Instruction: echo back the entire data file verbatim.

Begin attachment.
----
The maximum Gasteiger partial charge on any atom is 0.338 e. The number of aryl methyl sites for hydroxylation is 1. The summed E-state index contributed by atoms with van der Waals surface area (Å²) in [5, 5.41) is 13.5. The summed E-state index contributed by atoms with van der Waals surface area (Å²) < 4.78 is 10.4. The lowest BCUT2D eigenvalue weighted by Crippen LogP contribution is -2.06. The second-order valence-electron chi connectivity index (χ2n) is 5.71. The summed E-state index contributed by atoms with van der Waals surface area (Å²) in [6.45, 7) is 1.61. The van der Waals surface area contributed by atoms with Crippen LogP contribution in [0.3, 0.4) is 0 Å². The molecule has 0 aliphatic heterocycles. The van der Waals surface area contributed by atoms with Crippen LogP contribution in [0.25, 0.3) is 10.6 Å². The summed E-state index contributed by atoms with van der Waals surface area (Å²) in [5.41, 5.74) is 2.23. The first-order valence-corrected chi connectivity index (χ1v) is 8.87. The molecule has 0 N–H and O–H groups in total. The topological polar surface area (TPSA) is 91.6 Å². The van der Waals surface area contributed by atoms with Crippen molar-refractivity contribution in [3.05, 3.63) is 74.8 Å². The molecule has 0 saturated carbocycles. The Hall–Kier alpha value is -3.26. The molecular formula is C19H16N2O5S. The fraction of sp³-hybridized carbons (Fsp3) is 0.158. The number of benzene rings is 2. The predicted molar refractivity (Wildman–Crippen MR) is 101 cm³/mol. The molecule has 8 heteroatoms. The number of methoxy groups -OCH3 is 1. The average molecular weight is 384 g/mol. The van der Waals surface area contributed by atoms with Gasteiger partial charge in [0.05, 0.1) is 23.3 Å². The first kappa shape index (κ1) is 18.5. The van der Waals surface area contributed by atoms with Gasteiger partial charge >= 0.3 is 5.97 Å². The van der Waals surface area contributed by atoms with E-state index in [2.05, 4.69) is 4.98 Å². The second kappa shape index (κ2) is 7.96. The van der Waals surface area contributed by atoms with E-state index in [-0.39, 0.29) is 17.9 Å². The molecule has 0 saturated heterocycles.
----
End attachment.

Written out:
The maximum Gasteiger partial charge on any atom is 0.338 e. The number of aryl methyl sites for hydroxylation is 1. The summed E-state index contributed by atoms with van der Waals surface area (Å²) in [5, 5.41) is 13.5. The summed E-state index contributed by atoms with van der Waals surface area (Å²) < 4.78 is 10.4. The lowest BCUT2D eigenvalue weighted by Crippen LogP contribution is -2.06. The second-order valence-electron chi connectivity index (χ2n) is 5.71. The summed E-state index contributed by atoms with van der Waals surface area (Å²) in [6.45, 7) is 1.61. The van der Waals surface area contributed by atoms with Crippen LogP contribution in [0.3, 0.4) is 0 Å². The molecule has 0 aliphatic heterocycles. The van der Waals surface area contributed by atoms with Crippen LogP contribution in [0.25, 0.3) is 10.6 Å². The summed E-state index contributed by atoms with van der Waals surface area (Å²) in [5.41, 5.74) is 2.23. The first-order valence-corrected chi connectivity index (χ1v) is 8.87. The molecule has 0 N–H and O–H groups in total. The topological polar surface area (TPSA) is 91.6 Å². The van der Waals surface area contributed by atoms with Crippen molar-refractivity contribution in [3.05, 3.63) is 74.8 Å². The molecule has 0 saturated carbocycles. The Hall–Kier alpha value is -3.26. The molecular formula is C19H16N2O5S. The fraction of sp³-hybridized carbons (Fsp3) is 0.158. The number of benzene rings is 2. The predicted molar refractivity (Wildman–Crippen MR) is 101 cm³/mol. The molecule has 8 heteroatoms. The number of methoxy groups -OCH3 is 1. The average molecular weight is 384 g/mol. The van der Waals surface area contributed by atoms with Gasteiger partial charge in [0.05, 0.1) is 23.3 Å². The first kappa shape index (κ1) is 18.5. The van der Waals surface area contributed by atoms with Gasteiger partial charge >= 0.3 is 5.97 Å². The van der Waals surface area contributed by atoms with E-state index in [2.05, 4.69) is 4.98 Å². The second kappa shape index (κ2) is 7.96. The van der Waals surface area contributed by atoms with E-state index in [-0.39, 0.29) is 17.9 Å². The molecule has 0 saturated heterocycles.